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A profile of the Canadian Forces
By Jungwee Park
Full article in PDF format
- Regular and reserve forces differ
- Members of the CF differ from civilian workers
- Visible minorities under-represented
- Wages, income and education
- Psychological well-being
- Work stress
Canada’s military makes up a small but significant segment of Canadian society. The Canadian Forces (CF) are an important part of the country’s national image, both at home and abroad. On the international front, these highly trained men and women are repeatedly called upon to participate in the humanitarian, peacekeeping and security missions of international organizations such as the UN and NATO; while domestically, their expertise is often needed in search and rescue operations and aiding citizens cope with natural disasters such as forest fires, floods, avalanches and ice storms. Additional responsibilities include assisting in the protection of Canada’s fisheries and in the detection and interception of shipments of illegal drugs.
The forces also contribute significantly to the economy. With more than 111,000 people on the payroll (including about 24,000 civilian workers), the Department of National Defence (DND) and CF together are Canada’s second largest employer and the single largest public service employer, making a significant contribution to local, provincial and territorial economies (DND 2008a). In the fiscal year 2006/2007, Canada’s military spending was $15.7 billion (DND 2008b).
The military generally increased in the late 1980s, reaching its highest numbers in 1991 with more than 120,000 people (Chart A). The subsequent decline continued until 2001 when personnel numbered 81,600, about a 33% decrease. Since then, the forces have grown steadily, reaching 87,700 in 2006. These changes are related to the international political climate—the rapid decline occurring after the end of the Cold War and the recent increase coinciding with the war on terror since 9/11.1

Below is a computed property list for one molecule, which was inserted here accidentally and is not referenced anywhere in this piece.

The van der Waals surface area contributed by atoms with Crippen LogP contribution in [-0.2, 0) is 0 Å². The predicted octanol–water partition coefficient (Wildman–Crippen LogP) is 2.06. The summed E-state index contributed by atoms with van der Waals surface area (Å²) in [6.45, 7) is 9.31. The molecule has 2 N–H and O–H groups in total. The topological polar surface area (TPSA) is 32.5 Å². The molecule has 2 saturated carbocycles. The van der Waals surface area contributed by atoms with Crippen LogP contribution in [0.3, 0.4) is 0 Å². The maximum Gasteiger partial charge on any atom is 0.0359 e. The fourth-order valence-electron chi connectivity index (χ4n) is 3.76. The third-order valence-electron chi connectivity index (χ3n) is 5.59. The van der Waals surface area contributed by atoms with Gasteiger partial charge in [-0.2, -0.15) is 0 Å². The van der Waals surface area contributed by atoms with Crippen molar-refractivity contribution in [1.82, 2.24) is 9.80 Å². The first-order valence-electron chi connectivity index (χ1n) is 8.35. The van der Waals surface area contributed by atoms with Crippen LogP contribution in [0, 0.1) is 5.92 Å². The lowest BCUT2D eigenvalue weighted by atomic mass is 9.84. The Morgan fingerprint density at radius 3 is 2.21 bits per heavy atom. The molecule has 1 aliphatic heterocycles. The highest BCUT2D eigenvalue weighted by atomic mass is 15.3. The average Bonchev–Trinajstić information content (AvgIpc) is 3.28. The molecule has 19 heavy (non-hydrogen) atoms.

This article profiles the personnel of the Canadian Forces as a special group distinct from the rest of the Canadian labour force. Using the Canadian Forces Supplement to the Canadian Community Health Survey (CCHS) – Mental Health and Well-being, it also compares the military’s prevalence rates of work stress and other work-related mental health issues with those of the civilian working population and investigates whether any specific groups experience a higher prevalence.
The distinctive work arrangements and responsibilities of the military, especially missions to conflict-ridden places, such as Bosnia-Herzegovina, Rwanda or Afghanistan,2 warrant examining the psychological well-being and work stress of CF members. However, wartime conditions are not the only source of stress—in addition to military-specific stressors such as deploying overseas, frequent change of station and temporary duty away from home, day-to-day aspects of the job like work responsibilities, work hours, or difficulties with supervisors have a significant effect on the psychological well-being of military personnel (Pflanz and Sonnek 2002; Sudom et al. 2006). CF members may be exposed to numerous stressful events and be at risk of experiencing job stress.
Moreover, psychological ill health of military personnel may compromise their physical health, impair work performance or decrease quality of life; it also has a significant economic impact, in both civilian and military populations (Fikretoglu et al. 2007; Pflanz and Ogle 2006; Hourani et al. 2006; Dobreva-Martinova et al. 2002).